E-cigarettes have recently taken centre stage again, as researchers call for further studies into the chemicals released by these products and the World Health Organisation reassesses their classification. In an ideal world, of course, no one would smoke, but at least e-cigarettes are clearly the lesser of two evils. That is, at any rate, what I would have believed until very recently. In May 2014 the American Heart Association’s journal published the largest major review of e-cigarettes and came to the conclusion that not only will they not help you quit smoking but they also contain many of the well-known toxins found in traditional cigarettes. This is a serious problem in and of itself, but one of my major issues with e-cigarettes is how they are advertised.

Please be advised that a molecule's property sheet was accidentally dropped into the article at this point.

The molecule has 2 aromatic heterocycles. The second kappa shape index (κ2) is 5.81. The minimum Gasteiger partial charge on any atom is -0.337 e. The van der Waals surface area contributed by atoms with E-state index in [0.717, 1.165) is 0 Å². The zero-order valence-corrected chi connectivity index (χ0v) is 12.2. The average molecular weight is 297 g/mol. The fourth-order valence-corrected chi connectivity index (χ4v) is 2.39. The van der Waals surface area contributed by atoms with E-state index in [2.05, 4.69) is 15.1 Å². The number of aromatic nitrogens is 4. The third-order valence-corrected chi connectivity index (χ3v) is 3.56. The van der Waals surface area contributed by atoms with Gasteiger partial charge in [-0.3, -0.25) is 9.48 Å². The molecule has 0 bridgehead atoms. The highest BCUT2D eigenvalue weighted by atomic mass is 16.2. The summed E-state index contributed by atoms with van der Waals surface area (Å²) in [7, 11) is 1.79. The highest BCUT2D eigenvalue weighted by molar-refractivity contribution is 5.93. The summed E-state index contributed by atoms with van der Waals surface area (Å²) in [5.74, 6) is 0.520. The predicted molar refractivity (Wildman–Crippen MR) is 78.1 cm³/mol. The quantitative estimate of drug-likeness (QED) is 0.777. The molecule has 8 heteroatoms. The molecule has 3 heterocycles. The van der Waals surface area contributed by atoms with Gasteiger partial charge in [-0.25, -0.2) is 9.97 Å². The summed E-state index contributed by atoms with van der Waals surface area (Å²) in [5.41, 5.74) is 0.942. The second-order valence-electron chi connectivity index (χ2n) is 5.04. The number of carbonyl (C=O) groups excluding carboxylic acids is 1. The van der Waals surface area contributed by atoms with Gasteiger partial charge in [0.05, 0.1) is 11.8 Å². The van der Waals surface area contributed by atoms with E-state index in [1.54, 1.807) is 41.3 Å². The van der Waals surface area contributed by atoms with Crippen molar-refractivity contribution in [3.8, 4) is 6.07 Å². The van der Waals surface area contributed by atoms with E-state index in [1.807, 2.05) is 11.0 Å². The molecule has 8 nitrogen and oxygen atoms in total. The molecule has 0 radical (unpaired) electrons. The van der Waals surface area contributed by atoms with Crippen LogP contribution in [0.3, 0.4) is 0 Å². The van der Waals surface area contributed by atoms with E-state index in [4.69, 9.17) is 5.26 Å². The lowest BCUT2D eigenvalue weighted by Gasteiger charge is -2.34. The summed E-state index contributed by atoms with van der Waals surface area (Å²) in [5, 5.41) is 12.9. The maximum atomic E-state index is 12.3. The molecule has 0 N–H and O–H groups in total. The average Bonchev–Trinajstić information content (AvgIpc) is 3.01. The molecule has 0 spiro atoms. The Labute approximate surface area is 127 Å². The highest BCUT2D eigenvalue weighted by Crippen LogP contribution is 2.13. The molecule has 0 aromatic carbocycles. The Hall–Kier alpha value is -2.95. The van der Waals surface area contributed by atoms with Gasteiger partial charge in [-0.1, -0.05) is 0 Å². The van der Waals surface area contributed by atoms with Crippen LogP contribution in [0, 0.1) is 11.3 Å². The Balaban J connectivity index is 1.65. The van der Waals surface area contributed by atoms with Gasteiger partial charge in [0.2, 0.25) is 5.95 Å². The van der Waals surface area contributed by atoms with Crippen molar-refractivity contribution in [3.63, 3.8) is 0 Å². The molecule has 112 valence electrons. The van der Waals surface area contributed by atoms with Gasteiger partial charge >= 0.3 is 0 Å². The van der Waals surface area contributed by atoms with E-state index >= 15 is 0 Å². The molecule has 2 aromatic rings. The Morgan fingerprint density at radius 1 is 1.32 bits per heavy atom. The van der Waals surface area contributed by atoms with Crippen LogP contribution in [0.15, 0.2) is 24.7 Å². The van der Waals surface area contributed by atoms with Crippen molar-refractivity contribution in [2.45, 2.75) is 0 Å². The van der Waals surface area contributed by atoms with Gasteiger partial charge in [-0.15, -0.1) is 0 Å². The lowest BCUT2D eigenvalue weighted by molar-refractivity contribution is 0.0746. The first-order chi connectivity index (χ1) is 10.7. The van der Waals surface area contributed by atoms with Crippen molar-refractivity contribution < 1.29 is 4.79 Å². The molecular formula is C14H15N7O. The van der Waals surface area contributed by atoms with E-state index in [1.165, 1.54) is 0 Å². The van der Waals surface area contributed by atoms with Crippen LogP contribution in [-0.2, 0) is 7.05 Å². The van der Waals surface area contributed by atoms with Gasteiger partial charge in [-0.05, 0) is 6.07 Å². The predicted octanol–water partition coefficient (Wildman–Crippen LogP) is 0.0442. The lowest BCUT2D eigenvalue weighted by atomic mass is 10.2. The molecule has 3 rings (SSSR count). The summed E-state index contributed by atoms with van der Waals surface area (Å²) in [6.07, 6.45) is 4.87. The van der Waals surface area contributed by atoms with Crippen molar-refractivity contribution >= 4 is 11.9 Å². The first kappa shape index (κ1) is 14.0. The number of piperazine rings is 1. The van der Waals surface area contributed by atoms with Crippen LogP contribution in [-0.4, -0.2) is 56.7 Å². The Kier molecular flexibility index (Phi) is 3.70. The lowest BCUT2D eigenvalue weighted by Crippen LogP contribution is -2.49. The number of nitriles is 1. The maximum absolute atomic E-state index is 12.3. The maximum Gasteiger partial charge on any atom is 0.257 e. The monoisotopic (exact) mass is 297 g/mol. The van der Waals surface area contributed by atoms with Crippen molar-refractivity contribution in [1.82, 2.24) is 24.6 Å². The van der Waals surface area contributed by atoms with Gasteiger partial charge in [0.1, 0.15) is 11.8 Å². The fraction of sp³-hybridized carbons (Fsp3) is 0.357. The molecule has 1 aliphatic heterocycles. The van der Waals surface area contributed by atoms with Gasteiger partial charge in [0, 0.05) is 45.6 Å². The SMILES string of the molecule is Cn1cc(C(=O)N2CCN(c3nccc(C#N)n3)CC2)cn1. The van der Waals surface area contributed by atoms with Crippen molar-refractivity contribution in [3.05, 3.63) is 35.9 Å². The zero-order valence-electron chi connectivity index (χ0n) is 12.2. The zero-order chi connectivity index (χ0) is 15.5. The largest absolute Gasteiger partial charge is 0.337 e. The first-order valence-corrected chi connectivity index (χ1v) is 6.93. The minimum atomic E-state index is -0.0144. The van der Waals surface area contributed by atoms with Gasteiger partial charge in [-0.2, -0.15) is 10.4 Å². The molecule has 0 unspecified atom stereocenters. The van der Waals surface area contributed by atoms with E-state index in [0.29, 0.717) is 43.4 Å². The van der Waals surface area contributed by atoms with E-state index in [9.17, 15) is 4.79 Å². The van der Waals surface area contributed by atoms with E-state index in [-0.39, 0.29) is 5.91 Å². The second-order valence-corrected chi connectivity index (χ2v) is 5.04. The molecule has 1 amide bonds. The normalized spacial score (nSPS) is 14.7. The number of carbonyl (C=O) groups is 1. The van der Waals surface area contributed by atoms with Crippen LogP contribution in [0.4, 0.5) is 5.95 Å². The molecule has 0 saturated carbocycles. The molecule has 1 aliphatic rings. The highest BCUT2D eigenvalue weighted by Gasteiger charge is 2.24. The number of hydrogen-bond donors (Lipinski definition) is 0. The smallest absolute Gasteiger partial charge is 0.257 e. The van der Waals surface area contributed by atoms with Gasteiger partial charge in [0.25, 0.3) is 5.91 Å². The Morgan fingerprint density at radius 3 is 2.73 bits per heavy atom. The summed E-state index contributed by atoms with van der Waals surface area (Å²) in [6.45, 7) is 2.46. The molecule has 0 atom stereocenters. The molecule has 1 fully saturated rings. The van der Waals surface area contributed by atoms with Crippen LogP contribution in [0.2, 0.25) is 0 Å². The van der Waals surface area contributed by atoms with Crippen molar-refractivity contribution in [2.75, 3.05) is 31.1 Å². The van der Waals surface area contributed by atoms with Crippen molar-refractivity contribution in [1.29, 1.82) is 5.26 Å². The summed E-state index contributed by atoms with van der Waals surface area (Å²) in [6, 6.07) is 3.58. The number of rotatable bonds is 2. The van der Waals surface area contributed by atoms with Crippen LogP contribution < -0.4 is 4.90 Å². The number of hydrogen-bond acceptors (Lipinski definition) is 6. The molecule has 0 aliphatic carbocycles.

If we address the most pressing issues surrounding cigarettes first, those concerning our health, I personally find it worrying that e-cigarettes are presented as the ‘healthy’ alternative simply because they are not actual cigarettes. They are healthier, not healthy – an important distinction the e-cigarette companies choose to ignore – and even this fact now requires serious re-evaluation. This portrayal may be undermining the recent efforts made in education to highlight the dangers of smoking; e-cigarettes still contain nicotine, as well as traces of other toxins – the discovery of which has highlighted the limited extent of research into electronic cigarettes. Similarly, the lack of regulations and research has allowed e-cigarette companies to slip through the health organisations’ gaps, and the amount of nicotine (and presumably other chemicals) delivered to the body varies brand to brand. E-cigarette companies are exploiting this research vacuum to present ‘vaping’, as it has trendily come to be called, as safe or harmless. I’m not saying that e-cigarettes should be completely abandoned as a way to try and quit just because they are not wholly without health risks (neither are the patches and the gum which deliver a hit of nicotine to the body as well), but tighter rules must be introduced to at least regulate what e-cigarettes contain, and we have to stop the ambiguity surrounding adverts about the risks. The adverts are meant to make it plain that the product contains nicotine, but much like the obligatory ‘Drink Aware’ on alcohol promotion, this is often unclear, and I guarantee that the nicotine warning will be the smallest thing there.